A Dusty View of Milky Ways Smaller Cousin
This spectacular spiral galaxy is known to astronomers as Messier 83. Colloquially, it is also called the Southern Pinwheel due to its similarity to the more northerly Pinwheel galaxy Messier 101. NASAs Spitzer Space Telescope shows us, in spectacular detail, the infrared structure of what many think of as our own Milky Way galaxys smaller cousin.
Living in the middle of the Milky Ways disk, we see our galaxy only from an obstructed vantage point that is both inside-out and edge-on. We see Messier 83 nearly face-on, giving us a chance to really map out its disk in great detail. This information helps astronomers figure out what our own galaxy would look like if we could warp out to a better vantage point.
Like the Milky Way, Messier 83 is classified as a barred spiral galaxy due to the bar-like pattern of stars that run through its center. This bar region is more interesting in the infrared since we can also see the open s shaped curve of dust (green) cutting through the more linear stellar bar (blue).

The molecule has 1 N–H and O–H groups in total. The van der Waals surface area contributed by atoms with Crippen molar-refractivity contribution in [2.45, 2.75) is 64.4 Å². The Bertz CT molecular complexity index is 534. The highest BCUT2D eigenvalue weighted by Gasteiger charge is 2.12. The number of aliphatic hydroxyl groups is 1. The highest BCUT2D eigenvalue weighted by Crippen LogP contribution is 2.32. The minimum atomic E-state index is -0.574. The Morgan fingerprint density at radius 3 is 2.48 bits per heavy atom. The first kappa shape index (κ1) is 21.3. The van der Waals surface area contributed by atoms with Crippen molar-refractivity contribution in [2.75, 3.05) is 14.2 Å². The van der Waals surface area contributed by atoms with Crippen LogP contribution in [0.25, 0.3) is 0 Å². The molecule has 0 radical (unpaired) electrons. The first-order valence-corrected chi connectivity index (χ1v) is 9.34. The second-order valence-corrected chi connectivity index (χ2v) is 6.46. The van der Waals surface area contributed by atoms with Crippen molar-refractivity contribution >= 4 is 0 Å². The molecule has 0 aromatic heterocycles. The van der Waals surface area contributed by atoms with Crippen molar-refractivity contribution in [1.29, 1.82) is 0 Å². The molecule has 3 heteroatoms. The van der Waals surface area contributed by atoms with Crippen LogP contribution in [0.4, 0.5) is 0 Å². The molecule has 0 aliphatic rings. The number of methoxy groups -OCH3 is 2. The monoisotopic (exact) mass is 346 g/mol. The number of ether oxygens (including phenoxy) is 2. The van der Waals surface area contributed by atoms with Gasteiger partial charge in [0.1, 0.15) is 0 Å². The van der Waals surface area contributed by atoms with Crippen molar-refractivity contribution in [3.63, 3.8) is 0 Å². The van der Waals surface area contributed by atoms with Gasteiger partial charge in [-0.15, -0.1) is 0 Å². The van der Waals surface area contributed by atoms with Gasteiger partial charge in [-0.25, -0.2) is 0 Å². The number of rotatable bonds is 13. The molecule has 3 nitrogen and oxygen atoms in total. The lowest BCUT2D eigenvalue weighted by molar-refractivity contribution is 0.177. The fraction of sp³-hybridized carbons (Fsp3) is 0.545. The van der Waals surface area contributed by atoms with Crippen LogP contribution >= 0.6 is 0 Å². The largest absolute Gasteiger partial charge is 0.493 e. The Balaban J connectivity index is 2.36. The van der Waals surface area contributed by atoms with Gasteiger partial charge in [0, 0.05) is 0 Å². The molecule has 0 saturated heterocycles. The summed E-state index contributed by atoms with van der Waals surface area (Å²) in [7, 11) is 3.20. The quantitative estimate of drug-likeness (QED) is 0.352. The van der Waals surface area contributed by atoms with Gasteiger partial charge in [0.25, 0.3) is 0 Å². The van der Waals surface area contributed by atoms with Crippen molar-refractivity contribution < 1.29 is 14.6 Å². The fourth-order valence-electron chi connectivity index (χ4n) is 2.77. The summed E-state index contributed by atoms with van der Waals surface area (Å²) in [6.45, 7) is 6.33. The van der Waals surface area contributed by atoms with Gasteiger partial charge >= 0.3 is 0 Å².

This arc of inner dust connects up with the more tightly wound spiral arms in the outer disk, seen here as bright green-red ridges. Some of the hottest regions of star formation show up as reddish-white dots along the spiral arms, with the most vigorous star formation happening in the galaxys center. Between the main spiral arms we also see a complex webbing of dust that permeates the entire disk.
While Messier 83 is about 15 million light years away, it is actually one of the closest barred spiral galaxies in the sky. This gives astronomers an excellent chance to study a galaxy that, although half as big, seems very similar in structure to our own Milky Way galaxy.
Infrared light with wavelengths of 3.6 and 4.5 microns is shown as blue/cyan, showing primarily the glow from starlight. 8 micron light is rendered in green, and 24 micron emission is red, tracing the cooler and warmer components of dust, respectively.